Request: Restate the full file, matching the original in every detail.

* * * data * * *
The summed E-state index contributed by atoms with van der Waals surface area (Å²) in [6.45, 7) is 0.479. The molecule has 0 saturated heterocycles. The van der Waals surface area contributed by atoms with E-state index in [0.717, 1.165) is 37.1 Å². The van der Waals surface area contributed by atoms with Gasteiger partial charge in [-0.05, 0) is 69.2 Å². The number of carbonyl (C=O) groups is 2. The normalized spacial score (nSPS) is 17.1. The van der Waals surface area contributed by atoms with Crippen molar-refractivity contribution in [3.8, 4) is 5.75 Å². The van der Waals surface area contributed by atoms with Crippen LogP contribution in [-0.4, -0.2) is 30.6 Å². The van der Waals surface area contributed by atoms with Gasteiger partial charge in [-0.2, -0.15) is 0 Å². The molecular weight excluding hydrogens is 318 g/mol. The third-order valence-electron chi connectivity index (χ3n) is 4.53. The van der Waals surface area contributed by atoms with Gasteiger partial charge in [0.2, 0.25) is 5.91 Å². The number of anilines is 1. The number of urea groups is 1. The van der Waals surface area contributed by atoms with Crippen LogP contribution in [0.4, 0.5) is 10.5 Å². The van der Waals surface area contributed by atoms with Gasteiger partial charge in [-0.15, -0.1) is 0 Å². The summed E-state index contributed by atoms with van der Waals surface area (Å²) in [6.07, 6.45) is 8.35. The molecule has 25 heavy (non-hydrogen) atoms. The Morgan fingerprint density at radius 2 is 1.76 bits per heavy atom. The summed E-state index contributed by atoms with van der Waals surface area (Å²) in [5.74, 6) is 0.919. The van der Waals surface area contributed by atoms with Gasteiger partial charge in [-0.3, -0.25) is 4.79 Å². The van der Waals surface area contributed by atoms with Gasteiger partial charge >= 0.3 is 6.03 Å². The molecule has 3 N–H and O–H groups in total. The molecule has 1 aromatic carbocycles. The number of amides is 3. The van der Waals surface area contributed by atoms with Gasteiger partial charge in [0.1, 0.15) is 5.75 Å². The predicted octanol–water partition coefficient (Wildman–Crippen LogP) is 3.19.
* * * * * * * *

The summed E-state index contributed by atoms with van der Waals surface area (Å²) in [6.45, 7) is 0.479. The molecule has 0 saturated heterocycles. The van der Waals surface area contributed by atoms with E-state index in [0.717, 1.165) is 37.1 Å². The van der Waals surface area contributed by atoms with Gasteiger partial charge in [-0.05, 0) is 69.2 Å². The number of carbonyl (C=O) groups is 2. The normalized spacial score (nSPS) is 17.1. The van der Waals surface area contributed by atoms with Crippen molar-refractivity contribution in [3.8, 4) is 5.75 Å². The van der Waals surface area contributed by atoms with Crippen LogP contribution in [-0.4, -0.2) is 30.6 Å². The van der Waals surface area contributed by atoms with Gasteiger partial charge in [-0.2, -0.15) is 0 Å². The molecular weight excluding hydrogens is 318 g/mol. The third-order valence-electron chi connectivity index (χ3n) is 4.53. The van der Waals surface area contributed by atoms with Gasteiger partial charge in [0.2, 0.25) is 5.91 Å². The number of anilines is 1. The number of urea groups is 1. The van der Waals surface area contributed by atoms with Crippen LogP contribution in [0.4, 0.5) is 10.5 Å². The van der Waals surface area contributed by atoms with Gasteiger partial charge in [-0.15, -0.1) is 0 Å². The summed E-state index contributed by atoms with van der Waals surface area (Å²) in [6.07, 6.45) is 8.35. The molecule has 25 heavy (non-hydrogen) atoms. The Morgan fingerprint density at radius 2 is 1.76 bits per heavy atom. The summed E-state index contributed by atoms with van der Waals surface area (Å²) in [5.74, 6) is 0.919. The van der Waals surface area contributed by atoms with Gasteiger partial charge in [-0.3, -0.25) is 4.79 Å². The van der Waals surface area contributed by atoms with Gasteiger partial charge >= 0.3 is 6.03 Å². The molecule has 3 N–H and O–H groups in total. The molecule has 1 aromatic carbocycles. The number of amides is 3. The van der Waals surface area contributed by atoms with Gasteiger partial charge in [0.1, 0.15) is 5.75 Å². The predicted octanol–water partition coefficient (Wildman–Crippen LogP) is 3.19.